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Last updated: May 15. 2013 10:54AM - 1180 Views
By - mbiebel@civitasmedia.com - (570) 991-6109



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Superior Donuts by Bloomsburg Theatre Ensemble: May 16-18, 7:30 p.m.; May 19, 3 p.m.; Alvina Krause Theatre (226 Center St., Bloomsburg). $11-$25. Info: 570.784.8181.



Ah, doughnuts. For some, they’re a daily coffee break nosh. For others, a forbidden treat you might try to sneak.


For Arthur, they’re bread and butter, the wares he sells in the little shop his dad founded decades ago.


If you want to think about symbolism, actor James Goode pointed out, doughnuts have holes and so do the characters in “Superior Donuts,” the play the Bloomsburg Theatre Ensemble is presenting through May 19.


“Everyone seems to have a hole in themselves that needs to be filled,” said Goode, who portrays doughnut merchant Arthur. “He’s kind of a burned out old hippie… He sees his life as at a dead end, and he’s not yet 60.”


The character was a draft dodger who avoided service in Vietnam, and that may be when his troubles started, director Elizabeth Dowd said.


“At a critical moment, he did not fight but evaded,” she noted. “You don’t hear that much about it, but you learn that he’s stuck, and something about what happened during those turbulent times is when he started getting stuck.”


Brightening Arthur’s life, Dowd said, are the “really colorful characters that come into his shop, including the wonderful Russian immigrant who owns the DVD shop next store and a street person named Lady.”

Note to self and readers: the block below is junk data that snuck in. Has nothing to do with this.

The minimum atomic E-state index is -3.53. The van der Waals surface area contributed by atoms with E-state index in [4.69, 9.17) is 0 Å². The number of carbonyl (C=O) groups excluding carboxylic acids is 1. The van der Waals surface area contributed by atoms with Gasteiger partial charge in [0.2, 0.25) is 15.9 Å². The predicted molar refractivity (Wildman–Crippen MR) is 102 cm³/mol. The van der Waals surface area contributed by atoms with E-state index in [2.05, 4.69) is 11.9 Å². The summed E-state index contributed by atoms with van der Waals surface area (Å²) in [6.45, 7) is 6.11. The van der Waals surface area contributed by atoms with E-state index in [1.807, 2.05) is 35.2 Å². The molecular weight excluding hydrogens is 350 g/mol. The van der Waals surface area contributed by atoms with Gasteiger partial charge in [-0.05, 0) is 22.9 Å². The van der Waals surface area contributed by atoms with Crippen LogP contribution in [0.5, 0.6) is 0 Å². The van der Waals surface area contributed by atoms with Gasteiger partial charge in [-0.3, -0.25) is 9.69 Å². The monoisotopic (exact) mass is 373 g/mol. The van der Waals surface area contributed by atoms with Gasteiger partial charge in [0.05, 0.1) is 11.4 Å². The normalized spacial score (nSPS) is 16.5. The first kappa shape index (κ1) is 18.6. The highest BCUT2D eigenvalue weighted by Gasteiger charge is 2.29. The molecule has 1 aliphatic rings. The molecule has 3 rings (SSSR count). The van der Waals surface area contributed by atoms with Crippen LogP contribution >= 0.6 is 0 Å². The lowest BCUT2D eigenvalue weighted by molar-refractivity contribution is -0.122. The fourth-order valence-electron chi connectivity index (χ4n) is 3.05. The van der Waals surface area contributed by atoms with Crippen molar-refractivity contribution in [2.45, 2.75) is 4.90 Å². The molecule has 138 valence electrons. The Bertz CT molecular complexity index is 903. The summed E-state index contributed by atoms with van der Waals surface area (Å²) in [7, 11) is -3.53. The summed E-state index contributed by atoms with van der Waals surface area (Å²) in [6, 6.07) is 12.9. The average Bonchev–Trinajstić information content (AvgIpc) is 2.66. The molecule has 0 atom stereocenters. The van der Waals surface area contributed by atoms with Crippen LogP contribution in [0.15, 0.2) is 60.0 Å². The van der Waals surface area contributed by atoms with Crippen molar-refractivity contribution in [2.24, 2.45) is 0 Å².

Then there’s his new assistant, Franco, who has lots of ideas for ways to improve things – from the doughnut shop menu to Arthur himself.


“It takes a lot to crack me up on stage in performance,” Goode said. “But there’s this one scene where Franco is giving Arthur makeover advice, trying to get the old hippie to get with it a bit more. It is so funny, I’m going to have to have a handkerchief, and if I start to giggle, I’m going to bring it out.”


While neither Goode nor Dowd wants to give away too much of the plot, they said the show is about second chances and should have special appeal for the men in the audience.


“The engine of the play follows friendships between men of different generations and different races,” Dowd said. “The characters are so vivid, you feel like you’re watching a really well-written situation comedy. It has a plotline that pulls you in.”


The play does have strong language, she added. “It’s hard language and a really good heart. The journey of the play is a really rewarding journey.”


As an added treat for audience members who journey to the theater, Dalo Bakery of Berwick will supply doughnuts for intermission, just as it is supplying doughnuts for props.


“I had some fritters after rehearsal the other day,” Goode said. “They were so good.”


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